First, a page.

Business now is more pragmatic. The Nationals are likely out on Rendon -- despite meager attempts Monday to say they are not -- which means bullpen and second base are at issue. 

Prospect Carter Kieboom is an option at second base. The Nationals began to work him there last offseason and continued to do so throughout 2019 with Triple-A Fresno. Kieboom made limited appearances at third base (10 games, nine starts, four errors) and is not ready to play that position at the major-league level. His work at shortstop in the major leagues showed he’s not ready to play there, either. There’s also no need with Trea Turner under contract.

Which means Kieboom’s future influences possible spending, which influences Rendon -- slightly -- and has a bearing on the bullpen expenditures. 

“He's close,” Davey Martinez said of Kieboom. “After we had him, he went back down to triple A, kept his head up, and played really well, hit well, did some adjustments. He's going to come to Spring Training and get a shot to play different positions. We'll see. We'll see what transpires, but he's a kid that we value very much. We know what he can do with the bat. We've got to figure out a position for him, whether it's second base or third base, but I think that he adds some value and he could help us in the future.”

This is expected and necessary posturing from Martinez. They don’t know where Kieboom should play. They think his bat will play. Can he become a productive hitter and average defender at second base? If so, that’s high value. Could he eventually take over third base? Washington has to consider the notion when tangling with whether to pay Rendon, or, more likely, Josh Donaldson via a shorter contract.

“I really feel that he learned a lot just coming up that short period of time,” Martinez said of Kieboom. “We know what kind of player we think he can be, and like I said, he's learned how to become that player. He went back down, and I've seen a lot of guys that came up and had a rough time that go back down and don't quite put it together. He went back down there and had a really good year in triple A.

“So it's just a learning process for him. ...And the biggest thing I'll tell Carter is that he's a guy that needs to use the whole field when he hits and not to take his at-bats out to the field. It's two different things. You've got to play defense, and then you've got to hit. I think that's something, as a young player, that you need to learn to be consistent up here.”

The organization’s belief in whether Kieboom can do that will factor into its decisions in San Diego. Monday’s Strasburg splash kicked things off. Tuesday is likely to be more about filling gaps than record contracts.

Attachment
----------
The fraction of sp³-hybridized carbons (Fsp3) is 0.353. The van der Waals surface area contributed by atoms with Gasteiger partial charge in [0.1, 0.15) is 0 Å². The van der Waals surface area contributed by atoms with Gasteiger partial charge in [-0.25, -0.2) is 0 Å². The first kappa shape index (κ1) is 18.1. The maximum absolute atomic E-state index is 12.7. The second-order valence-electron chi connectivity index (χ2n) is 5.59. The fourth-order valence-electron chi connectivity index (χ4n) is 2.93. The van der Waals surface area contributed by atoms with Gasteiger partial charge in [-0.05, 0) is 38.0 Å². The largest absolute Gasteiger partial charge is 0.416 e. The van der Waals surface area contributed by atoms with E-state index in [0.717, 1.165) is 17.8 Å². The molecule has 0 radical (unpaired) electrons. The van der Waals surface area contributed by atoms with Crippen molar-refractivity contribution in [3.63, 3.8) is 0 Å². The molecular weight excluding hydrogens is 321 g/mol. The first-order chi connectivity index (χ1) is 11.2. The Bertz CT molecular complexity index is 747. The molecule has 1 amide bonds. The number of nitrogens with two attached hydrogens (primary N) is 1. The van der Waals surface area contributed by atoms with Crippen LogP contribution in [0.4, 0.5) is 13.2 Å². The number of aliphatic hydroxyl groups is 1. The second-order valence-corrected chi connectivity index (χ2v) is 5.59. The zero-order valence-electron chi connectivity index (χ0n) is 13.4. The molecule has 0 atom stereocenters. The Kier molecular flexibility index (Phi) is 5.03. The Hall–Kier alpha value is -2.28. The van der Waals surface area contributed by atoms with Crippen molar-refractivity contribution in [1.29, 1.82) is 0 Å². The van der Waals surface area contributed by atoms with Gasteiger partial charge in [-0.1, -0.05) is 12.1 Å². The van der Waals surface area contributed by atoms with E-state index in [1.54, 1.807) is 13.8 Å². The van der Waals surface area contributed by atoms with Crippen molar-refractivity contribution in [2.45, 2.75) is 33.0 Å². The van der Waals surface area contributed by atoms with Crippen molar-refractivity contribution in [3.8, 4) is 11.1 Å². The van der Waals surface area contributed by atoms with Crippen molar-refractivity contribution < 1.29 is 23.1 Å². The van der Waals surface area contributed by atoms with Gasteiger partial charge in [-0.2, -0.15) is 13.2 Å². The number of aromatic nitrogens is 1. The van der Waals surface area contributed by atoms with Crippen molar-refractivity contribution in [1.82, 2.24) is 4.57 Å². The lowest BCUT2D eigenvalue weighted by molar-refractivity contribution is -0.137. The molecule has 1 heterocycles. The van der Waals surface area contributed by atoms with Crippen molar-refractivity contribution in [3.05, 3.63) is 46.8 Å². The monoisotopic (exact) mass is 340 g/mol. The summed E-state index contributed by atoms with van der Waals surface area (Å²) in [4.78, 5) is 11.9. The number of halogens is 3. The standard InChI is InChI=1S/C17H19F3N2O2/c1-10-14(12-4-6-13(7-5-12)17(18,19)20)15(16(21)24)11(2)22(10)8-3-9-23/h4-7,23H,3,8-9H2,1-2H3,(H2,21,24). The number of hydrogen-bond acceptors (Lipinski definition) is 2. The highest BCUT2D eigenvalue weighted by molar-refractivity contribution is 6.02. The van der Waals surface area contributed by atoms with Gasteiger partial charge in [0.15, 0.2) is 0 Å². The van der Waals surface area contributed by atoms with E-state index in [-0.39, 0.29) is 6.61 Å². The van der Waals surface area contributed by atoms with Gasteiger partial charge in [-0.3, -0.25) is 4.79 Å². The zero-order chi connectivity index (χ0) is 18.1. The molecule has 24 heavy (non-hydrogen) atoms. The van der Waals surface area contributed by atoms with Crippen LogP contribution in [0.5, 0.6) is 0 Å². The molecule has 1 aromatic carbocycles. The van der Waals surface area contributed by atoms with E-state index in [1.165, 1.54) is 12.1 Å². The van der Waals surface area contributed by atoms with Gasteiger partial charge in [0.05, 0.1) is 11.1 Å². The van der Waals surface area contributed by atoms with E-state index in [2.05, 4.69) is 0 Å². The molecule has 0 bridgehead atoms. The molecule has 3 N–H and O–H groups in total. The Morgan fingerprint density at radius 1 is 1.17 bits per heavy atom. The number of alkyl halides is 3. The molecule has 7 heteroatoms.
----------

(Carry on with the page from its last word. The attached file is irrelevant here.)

MORE NATIONALS NEWS:

[]

Quick Links

Anthony Rendon’s future appears set following Stephen Strasburg deal

Anthony Rendon’s future appears set following Stephen Strasburg deal

SAN DIEGO -- On the stage Monday at the Winter Meetings, two key components of Anthony Rendon’s future chatted before the television’s red camera light popped on.

Mike Rizzo and agent Scott Boras passed a final 30 seconds before showtime with small talk, then addressed the first bombastic signing of the Winter Meetings: Stephen Strasburg is returning to the Washington Nationals on a seven-year, $245 million deal. This, for all intents and purposes, ends Rendon’s time with the organization. 

The math creates a crunch. Rizzo tried to maneuver around the reality when on the dais next to Boras, but the reality is Washington does not want to surpass the competitive balance tax, it does not want to blow out payroll, and it has little wiggle room. Rendon moving on is the now an anchor in the offseason.

Washington operates with a big payroll and pocket-lining approach. A seeming dichotomy. It spends just to the edge. Then, it stops. Not too far to go over the tax. Not too far to appear reckless. But always far enough to say, correctly, the organization is a willing spender, a point Rizzo leaned on when asked about Rendon’s future Monday.

“You look at the history of the Nationals and the way we've positioned ourselves and the details of the contract and the way that it's structured, this ownership group has never shied away from putting the resources together to field a championship-caliber club,” Rizzo said. “I don't see them in any way hindering us from going after the elite players in the game.

“I think that Anthony Rendon is, again, one of the players that is most near and dear to my heart, a guy we've drafted, signed, developed, watched turn into a superstar, playoff success, and a huge part of the world championship run that we went on. So he's a guy that we love.

“The ownership has always given us the resources to field a great team, and we're always trying to win, and we're going to continue to do so.”

That is a 141-word non-answer. 

Washington’s managing principal owner Mark Lerner did not help Rizzo’s position before the Winter Meetings by stating the team could bring back only Rendon or Strasburg -- not both. 

“He did?” Rizzo joked. 

He did. Which, naturally, makes reporters curious about the correlation between a statement from ownership and Rizzo’s operating capacity.

“Well, when you look at those comments, and then you look at the structure of this particular deal and the structure of deals we've had getting up to where we are right now, I think Mark realizes that there's ways to fit players in, there's ways that you can field a championship-caliber roster -- and, again, the resources have always been there, so I don't expect that to change,” Rizzo said.

Here, he hopped into the idea Strasburg’s deferred money -- reportedly $80 million to be paid out within three years of the contract’s expiration -- suggesting the manipulation of those numbers keeps Rendon in play for the organization. It’s not enough. Not based on how the Nationals allocate and spend.

Which means they chose. Strasburg or Rendon. They could only have one, and they signed the homegrown pitcher and thanked Rendon for his time.

MORE NATIONALS NEWS:

[]